To the Editor: Schizophrenic patients treated with antipsychotic drugs may suffer from a variety of sexually disabling side effects that can affect all domains of sexual activity. The most common such adverse effects in men are erectile dysfunction and retrograde ejaculation (1). Retrograde ejaculation has been mostly reported in association with typical antipsychotics, especially thioridazine (1); among the atypical antipsychotics, to our knowledge, only clozapine has been reported to cause retrograde ejaculation (2). We describe a schizophrenic patient with risperidone-induced ejaculatory failure that was compatible with retrograde ejaculation, both clinically and in the laboratory.
Mr. A was a 37-year-old man who was married with three children and who met DSM-IV criteria for paranoid schizophrenia. He was physically healthy, had no apparent concomitant general medical condition, and had never experienced ejaculatory problems. He had his first overt psychotic episode at age 29 and was successfully treated with perphenazine, 32 mg/day, without any major adverse effects. He was admitted to our psychiatric inpatient ward after a second psychotic exacerbation of the disorder and after being drug free for about 6 years. On admission, treatment with risperidone was initiated; the dose was increased to 4 mg/day by 1-mg/day increments and thereafter remained constant.
On days 6, 9, and 14 after the initiation of risperidone treatment, Mr. A engaged in sexual intercourse with his wife, after which he reported having ejaculatory difficulties compatible with retrograde ejaculation. A condom was used during all encounters. He reported a complete failure to emit semen but a normal desire, erection, and sense of orgasm. Postcoital urine was collected after days 9 and 14, and semen was evident on evaluation of the samples on both occasions. A reduction of Mr. A’s risperidone dose to 3 mg/day was associated with partial restoration of anterograde ejaculation.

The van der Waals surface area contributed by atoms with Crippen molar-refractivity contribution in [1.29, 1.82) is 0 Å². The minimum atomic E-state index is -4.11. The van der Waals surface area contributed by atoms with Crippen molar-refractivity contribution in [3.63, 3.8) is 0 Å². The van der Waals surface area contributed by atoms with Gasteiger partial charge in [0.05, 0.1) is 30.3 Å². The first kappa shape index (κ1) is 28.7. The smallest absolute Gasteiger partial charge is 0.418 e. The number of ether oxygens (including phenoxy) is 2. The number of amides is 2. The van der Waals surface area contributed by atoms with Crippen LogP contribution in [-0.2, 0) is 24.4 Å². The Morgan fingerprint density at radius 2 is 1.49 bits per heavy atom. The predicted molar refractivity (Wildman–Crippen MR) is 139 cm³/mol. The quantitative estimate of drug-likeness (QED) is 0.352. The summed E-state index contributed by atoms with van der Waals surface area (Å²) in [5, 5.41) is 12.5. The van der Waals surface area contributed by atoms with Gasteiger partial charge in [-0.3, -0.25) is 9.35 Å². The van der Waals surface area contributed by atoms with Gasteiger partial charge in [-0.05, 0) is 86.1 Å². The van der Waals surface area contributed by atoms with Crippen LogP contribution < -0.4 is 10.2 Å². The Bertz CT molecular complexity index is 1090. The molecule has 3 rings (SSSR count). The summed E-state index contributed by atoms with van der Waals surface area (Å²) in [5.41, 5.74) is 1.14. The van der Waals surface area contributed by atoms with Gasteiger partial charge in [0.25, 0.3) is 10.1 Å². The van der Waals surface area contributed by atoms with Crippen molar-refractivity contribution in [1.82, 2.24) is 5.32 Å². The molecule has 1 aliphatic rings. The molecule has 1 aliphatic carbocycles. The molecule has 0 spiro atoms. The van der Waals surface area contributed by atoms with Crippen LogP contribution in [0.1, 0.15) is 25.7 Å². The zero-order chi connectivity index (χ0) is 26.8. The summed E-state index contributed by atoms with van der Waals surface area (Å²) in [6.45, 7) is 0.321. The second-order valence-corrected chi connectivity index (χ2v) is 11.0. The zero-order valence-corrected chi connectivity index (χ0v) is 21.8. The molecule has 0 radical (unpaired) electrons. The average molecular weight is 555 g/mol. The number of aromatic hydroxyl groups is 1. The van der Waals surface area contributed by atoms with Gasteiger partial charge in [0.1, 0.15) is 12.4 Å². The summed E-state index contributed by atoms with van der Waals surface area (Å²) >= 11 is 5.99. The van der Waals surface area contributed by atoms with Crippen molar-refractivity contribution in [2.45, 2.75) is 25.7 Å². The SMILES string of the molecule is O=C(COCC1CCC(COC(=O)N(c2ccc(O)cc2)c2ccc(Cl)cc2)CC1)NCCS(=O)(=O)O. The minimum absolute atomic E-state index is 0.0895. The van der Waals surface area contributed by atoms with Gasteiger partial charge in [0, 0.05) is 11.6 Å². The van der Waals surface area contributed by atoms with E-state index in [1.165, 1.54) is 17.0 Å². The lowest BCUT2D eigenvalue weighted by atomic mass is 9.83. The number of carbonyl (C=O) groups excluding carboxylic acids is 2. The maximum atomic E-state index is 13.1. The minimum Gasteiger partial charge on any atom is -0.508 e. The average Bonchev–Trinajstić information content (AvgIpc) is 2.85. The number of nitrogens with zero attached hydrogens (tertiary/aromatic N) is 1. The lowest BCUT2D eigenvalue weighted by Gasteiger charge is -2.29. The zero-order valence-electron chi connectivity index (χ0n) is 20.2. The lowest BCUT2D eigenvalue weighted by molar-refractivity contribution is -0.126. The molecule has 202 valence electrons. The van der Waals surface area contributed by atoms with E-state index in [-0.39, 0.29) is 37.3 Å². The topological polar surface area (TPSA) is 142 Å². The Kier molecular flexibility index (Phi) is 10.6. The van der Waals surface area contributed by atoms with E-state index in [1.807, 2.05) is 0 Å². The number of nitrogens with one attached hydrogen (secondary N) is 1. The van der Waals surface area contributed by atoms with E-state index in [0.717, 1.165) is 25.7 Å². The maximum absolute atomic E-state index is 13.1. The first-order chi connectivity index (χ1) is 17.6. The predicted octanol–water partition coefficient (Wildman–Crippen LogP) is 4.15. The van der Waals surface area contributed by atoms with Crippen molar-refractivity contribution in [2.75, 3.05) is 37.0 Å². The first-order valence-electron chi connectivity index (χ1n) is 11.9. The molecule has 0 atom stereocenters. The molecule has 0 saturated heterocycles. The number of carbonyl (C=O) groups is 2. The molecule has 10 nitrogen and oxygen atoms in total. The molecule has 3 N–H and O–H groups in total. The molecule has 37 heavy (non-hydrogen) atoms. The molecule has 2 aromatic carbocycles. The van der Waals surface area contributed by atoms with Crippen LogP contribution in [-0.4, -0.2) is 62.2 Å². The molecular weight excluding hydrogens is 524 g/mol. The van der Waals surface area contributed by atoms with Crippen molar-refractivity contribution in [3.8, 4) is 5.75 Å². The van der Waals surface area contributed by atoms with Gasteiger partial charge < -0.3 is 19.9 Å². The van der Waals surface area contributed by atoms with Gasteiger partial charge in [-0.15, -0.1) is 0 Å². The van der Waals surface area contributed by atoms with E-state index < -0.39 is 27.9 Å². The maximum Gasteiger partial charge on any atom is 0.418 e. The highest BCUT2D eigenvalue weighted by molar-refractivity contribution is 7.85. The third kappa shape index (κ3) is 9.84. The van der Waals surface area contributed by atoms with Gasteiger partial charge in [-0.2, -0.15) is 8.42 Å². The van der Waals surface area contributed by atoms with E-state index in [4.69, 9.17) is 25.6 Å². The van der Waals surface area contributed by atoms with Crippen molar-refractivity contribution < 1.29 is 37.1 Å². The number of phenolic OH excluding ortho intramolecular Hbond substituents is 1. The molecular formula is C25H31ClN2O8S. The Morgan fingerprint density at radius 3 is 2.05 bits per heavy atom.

Retrograde ejaculation is the consequence of surgical procedures or is associated with the use of various neuroleptic and nonneuroleptic drugs (3). These effectors are presumed to alter the sympathetic tonus of the bladder or urethral sphincter, allowing semen to pass retrogradely into the bladder during ejaculation. To date, all drugs reported to induce retrograde ejaculation share the capacity to significantly antagonize the α 1-adrenergic receptor (3). We assume that risperidone, a potent α 1-adrenergic receptor antagonist, induces retrograde ejaculation by means of a similar mechanism. The initial rapid escalation of the patient’s dose by 1 mg/day might have also contributed to the emergence of retrograde ejaculation, as described in other cases of neuroleptic-induced retrograde ejaculation (4). The incidence and clinical implications of risperidone-induced retrograde ejaculation and its effect on patient compliance merit further investigation.